Schoolchildren gargling as a precaution against the Influenza epidemic, circa 1935. (Credit: Imagno/Getty Images)
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The flu, or influenza, is a highly contagious viral infection that mainly affects the respiratory system. It’s usually a seasonal illness, with yearly outbreaks killing hundreds of thousands of people around the world. Though rare, completely new versions of the virus may infect people and spread quickly, resulting in pandemics (an infection that spreads throughout the world) with death tolls in the millions. Influenza has plagued humankind for centuries and, given its highly variable nature, may continue to do so for centuries to come.

Influenza is a viral respiratory infection that causes symptoms similar to, but more severe than, the common cold, such as sudden onset fever, cough, runny or stuffy nose and severe malaise (feeling unwell).

The flu can also sometimes cause vomiting, diarrhea and nausea, (particularly in young children), but the flu is primarily a respiratory disease and not a stomach or intestinal disease.

Symptoms develop 1 to 4 days after contracting the virus. Most people recover within 2 weeks without medical treatment, but the flu can cause serious complications, including pneumonia, bronchitis and sinus and ear infections.

The “flu season” typically lasts from late fall to spring. Each year, flu epidemics cause 3 to 5 million cases of severe illness and about 290,000 to 650,000 deaths around the globe, according to the World Health Organization (WHO).

During recent years in the United States, between 12,000 and 56,000 people have died annually from the flu, according to the Centers for Disease Control and Prevention (CDC).

Influenza has likely been around for millennia, though its cause was only identified relatively recently.

One of the earliest reports of an influenza-like illness comes from Hippocrates, who described a highly contagious disease from northern Greece (ca. 410 B.C.).

The word influenza, however, wasn’t used to describe a disease until many centuries later. In 1357, people called an epidemic in Florence, Italy influenza di freddo, which translates to “cold influence,” referring to the disease’s possible cause.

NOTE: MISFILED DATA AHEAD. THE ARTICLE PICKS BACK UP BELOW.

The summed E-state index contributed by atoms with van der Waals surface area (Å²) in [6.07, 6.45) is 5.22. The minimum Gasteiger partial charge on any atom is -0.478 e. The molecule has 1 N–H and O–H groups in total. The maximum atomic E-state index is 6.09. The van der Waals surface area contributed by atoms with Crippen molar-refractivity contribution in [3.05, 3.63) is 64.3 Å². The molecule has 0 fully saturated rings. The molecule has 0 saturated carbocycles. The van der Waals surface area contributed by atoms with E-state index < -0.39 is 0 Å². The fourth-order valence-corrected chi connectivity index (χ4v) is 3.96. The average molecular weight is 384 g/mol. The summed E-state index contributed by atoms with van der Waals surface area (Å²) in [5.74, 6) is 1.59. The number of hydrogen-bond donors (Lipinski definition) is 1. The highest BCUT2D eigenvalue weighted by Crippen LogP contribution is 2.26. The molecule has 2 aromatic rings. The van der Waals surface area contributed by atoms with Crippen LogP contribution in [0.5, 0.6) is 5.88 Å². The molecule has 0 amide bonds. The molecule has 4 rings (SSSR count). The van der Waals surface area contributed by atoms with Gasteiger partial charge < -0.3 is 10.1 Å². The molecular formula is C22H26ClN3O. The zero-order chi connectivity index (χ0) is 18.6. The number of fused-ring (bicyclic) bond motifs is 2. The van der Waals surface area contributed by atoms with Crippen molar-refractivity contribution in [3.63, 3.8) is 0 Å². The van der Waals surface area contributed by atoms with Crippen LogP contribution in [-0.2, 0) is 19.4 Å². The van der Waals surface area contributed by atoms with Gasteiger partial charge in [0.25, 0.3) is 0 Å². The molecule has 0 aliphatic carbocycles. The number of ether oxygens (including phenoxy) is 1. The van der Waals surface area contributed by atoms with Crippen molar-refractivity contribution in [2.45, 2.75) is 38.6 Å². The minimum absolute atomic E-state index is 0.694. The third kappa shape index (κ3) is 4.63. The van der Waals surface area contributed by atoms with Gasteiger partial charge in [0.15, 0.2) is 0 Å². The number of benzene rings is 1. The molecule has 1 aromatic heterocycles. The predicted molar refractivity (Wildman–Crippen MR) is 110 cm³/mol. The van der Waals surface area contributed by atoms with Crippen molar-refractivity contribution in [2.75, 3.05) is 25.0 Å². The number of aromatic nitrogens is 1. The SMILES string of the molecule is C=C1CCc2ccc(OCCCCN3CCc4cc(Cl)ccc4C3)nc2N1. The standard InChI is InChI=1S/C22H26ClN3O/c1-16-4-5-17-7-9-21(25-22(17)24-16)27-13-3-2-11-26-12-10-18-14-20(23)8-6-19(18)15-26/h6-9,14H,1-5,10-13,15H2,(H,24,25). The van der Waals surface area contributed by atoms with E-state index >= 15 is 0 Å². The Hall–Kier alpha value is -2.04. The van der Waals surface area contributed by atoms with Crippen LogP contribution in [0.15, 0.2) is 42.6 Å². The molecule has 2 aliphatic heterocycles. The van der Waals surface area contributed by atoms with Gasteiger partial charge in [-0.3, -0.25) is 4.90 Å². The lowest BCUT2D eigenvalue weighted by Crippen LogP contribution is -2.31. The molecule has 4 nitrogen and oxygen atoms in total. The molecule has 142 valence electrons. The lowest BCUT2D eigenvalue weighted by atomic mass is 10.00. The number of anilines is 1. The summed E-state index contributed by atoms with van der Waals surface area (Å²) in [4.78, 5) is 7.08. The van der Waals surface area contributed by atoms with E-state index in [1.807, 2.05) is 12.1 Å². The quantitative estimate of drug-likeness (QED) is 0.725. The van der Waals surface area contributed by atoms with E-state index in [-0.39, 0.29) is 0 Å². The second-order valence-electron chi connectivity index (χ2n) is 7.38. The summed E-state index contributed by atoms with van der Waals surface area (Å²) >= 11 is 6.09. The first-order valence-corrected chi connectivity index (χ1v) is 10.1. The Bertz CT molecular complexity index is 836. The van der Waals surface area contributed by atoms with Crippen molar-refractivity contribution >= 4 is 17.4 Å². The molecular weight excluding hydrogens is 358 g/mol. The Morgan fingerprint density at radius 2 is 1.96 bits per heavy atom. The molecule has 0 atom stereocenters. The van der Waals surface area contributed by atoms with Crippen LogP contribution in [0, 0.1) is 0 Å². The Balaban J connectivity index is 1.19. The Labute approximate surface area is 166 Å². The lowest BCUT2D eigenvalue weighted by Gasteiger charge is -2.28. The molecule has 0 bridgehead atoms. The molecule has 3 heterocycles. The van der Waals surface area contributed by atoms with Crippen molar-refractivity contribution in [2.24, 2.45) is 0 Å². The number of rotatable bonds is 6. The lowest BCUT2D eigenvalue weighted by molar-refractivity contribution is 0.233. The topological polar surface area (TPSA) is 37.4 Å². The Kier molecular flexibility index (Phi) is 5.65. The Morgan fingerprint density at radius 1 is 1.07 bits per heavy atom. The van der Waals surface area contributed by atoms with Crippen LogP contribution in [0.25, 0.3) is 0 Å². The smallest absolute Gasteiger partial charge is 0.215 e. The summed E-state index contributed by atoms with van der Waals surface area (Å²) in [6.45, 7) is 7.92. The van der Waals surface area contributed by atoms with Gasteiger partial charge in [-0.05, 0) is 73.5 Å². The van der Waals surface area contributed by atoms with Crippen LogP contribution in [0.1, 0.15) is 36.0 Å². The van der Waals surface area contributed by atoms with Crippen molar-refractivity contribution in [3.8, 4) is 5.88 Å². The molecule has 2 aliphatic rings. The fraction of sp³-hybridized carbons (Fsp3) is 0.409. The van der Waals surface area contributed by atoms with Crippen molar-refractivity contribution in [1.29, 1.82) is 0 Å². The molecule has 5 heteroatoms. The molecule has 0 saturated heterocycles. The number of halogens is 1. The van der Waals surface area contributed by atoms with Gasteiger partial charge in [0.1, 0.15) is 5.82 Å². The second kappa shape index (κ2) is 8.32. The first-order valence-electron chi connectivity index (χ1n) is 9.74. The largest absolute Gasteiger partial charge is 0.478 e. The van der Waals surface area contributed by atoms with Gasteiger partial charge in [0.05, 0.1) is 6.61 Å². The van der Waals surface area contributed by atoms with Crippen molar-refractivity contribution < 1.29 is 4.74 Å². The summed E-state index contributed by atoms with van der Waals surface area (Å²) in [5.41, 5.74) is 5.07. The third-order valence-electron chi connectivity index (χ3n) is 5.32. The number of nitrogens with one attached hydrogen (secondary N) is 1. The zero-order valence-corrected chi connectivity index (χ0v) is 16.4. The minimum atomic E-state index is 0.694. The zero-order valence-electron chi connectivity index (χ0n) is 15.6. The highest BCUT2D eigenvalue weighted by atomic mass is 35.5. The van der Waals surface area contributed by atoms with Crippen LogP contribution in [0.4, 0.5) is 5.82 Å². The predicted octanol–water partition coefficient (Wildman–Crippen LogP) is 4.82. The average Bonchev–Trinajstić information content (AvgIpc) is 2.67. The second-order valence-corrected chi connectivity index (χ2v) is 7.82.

In 1414, French chroniclers used similar terms to describe an epidemic that affected up to 100,000 people in Paris. They said it originated from vent puant et tout plein de froidure, or a “smelly and cold wind.”

The term influenza became commonplace to describe the disease, at least in Britain, in the mid-1700s. At the time, it was thought that the influence of the cold (influenza di freddo), along with astrological influences or the conjunction of stars and planets (influenza di stelle), caused the disease.

In 1892, Dr. Richard Pfeiffer isolated an unknown bacterium from the sputum of his sickest flu patients, and he concluded that the bacteria caused influenza. He called it Pfeiffer’s bacillus, or Haemophilus influenzae.

Scientists later discovered that H. influenzae causes many types of infections—including pneumonia and meningitis—but not influenza.

Researchers finally isolated the virus that causes flu from pigs in 1931, and from humans in 1933.

Influenza viruses, which are part of the Orthomyxoviridae family of viruses, cause the flu.

Four types of the virus exist: A and B, which are responsible for seasonal flu epidemics in people; C, which is relatively rare, causes a mild respiratory illness, and is not thought to cause epidemics; and D, which primarily infects cattle and isn’t known to affect people.

Influenza A virus, which also infects including birds, swine, horses, and other animals, is further divided into subtypes based on two antigens (proteins) on the virus’s surface: hemagglutinin (H), of which there 18 subtypes, and neuraminidase (N), of which there 11 subtypes.

The specific virus is recognized by these antigens. For example, H1N1 refers to influenza A virus with hemagglutinin subtype 1 and neuraminidase subtype 1, and H3N2 refers to influenza A virus with hemagglutinin subtype 3 and neuraminidase subtype 2.

Influenza B, on the other hand, is recognized by lineages and strains. The influenza B viruses commonly seen in people belong to one of two lineages: B/Yamagata or B/Victoria.

Influenza is a constantly evolving virus. It quickly goes through mutations that slightly alter the properties of its H and N antigens.

Due to these changes, acquiring immunity (either by getting sick or vaccinated) to an influenza subtype such as H1N1 one year will not necessarily mean a person is immune to a slightly different virus circulating in subsequent years.

But since the strain produced by this “antigenic drift” is still similar to older strains, the immune systems of some people will still recognize and properly respond to the virus.

In other cases, however, the virus can undergo major changes to the antigens such that most people don’t have an immunity to the new virus, resulting in pandemics rather than epidemics.

This “antigenic shift” can occur if an influenza A subtype in an animal jumps directly into humans.